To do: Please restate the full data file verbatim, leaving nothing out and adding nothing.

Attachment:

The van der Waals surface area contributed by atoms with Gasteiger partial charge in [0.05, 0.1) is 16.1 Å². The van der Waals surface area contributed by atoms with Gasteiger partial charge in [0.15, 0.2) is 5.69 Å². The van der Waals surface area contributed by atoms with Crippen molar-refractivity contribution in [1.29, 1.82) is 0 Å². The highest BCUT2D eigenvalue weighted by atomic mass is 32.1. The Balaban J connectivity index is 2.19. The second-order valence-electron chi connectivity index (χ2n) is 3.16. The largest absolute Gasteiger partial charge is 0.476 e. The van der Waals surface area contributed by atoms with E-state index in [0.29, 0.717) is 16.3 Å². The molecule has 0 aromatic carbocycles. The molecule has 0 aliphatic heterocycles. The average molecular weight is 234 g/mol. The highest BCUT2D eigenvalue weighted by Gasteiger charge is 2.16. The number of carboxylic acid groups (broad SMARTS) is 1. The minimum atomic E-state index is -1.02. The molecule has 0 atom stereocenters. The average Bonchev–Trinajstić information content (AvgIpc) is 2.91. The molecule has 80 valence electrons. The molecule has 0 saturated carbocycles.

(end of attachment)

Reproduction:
The van der Waals surface area contributed by atoms with Gasteiger partial charge in [0.05, 0.1) is 16.1 Å². The van der Waals surface area contributed by atoms with Gasteiger partial charge in [0.15, 0.2) is 5.69 Å². The van der Waals surface area contributed by atoms with Crippen molar-refractivity contribution in [1.29, 1.82) is 0 Å². The highest BCUT2D eigenvalue weighted by atomic mass is 32.1. The Balaban J connectivity index is 2.19. The second-order valence-electron chi connectivity index (χ2n) is 3.16. The largest absolute Gasteiger partial charge is 0.476 e. The van der Waals surface area contributed by atoms with E-state index in [0.29, 0.717) is 16.3 Å². The molecule has 0 aromatic carbocycles. The molecule has 0 aliphatic heterocycles. The average molecular weight is 234 g/mol. The highest BCUT2D eigenvalue weighted by Gasteiger charge is 2.16. The number of carboxylic acid groups (broad SMARTS) is 1. The minimum atomic E-state index is -1.02. The molecule has 0 atom stereocenters. The average Bonchev–Trinajstić information content (AvgIpc) is 2.91. The molecule has 80 valence electrons. The molecule has 0 saturated carbocycles.